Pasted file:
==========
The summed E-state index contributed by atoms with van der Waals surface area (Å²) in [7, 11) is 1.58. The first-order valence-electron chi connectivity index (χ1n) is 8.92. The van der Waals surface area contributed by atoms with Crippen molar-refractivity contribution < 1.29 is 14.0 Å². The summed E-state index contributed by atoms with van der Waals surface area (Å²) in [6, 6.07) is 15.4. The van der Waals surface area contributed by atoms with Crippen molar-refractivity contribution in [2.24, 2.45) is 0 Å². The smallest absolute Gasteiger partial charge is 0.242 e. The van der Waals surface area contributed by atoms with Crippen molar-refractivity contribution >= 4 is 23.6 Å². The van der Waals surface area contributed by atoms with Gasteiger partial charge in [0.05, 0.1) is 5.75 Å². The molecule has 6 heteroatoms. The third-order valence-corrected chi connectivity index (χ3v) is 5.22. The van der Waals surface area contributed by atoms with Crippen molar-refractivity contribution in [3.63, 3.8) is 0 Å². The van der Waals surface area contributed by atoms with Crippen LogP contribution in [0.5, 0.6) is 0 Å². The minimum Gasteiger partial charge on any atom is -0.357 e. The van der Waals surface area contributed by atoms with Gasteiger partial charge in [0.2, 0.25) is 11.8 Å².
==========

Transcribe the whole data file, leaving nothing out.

The summed E-state index contributed by atoms with van der Waals surface area (Å²) in [7, 11) is 1.58. The first-order valence-electron chi connectivity index (χ1n) is 8.92. The van der Waals surface area contributed by atoms with Crippen molar-refractivity contribution < 1.29 is 14.0 Å². The summed E-state index contributed by atoms with van der Waals surface area (Å²) in [6, 6.07) is 15.4. The van der Waals surface area contributed by atoms with Crippen molar-refractivity contribution in [2.24, 2.45) is 0 Å². The smallest absolute Gasteiger partial charge is 0.242 e. The van der Waals surface area contributed by atoms with Crippen molar-refractivity contribution >= 4 is 23.6 Å². The van der Waals surface area contributed by atoms with Gasteiger partial charge in [0.05, 0.1) is 5.75 Å². The molecule has 6 heteroatoms. The third-order valence-corrected chi connectivity index (χ3v) is 5.22. The van der Waals surface area contributed by atoms with Crippen molar-refractivity contribution in [3.63, 3.8) is 0 Å². The van der Waals surface area contributed by atoms with Crippen LogP contribution in [0.5, 0.6) is 0 Å². The minimum Gasteiger partial charge on any atom is -0.357 e. The van der Waals surface area contributed by atoms with Gasteiger partial charge in [0.2, 0.25) is 11.8 Å².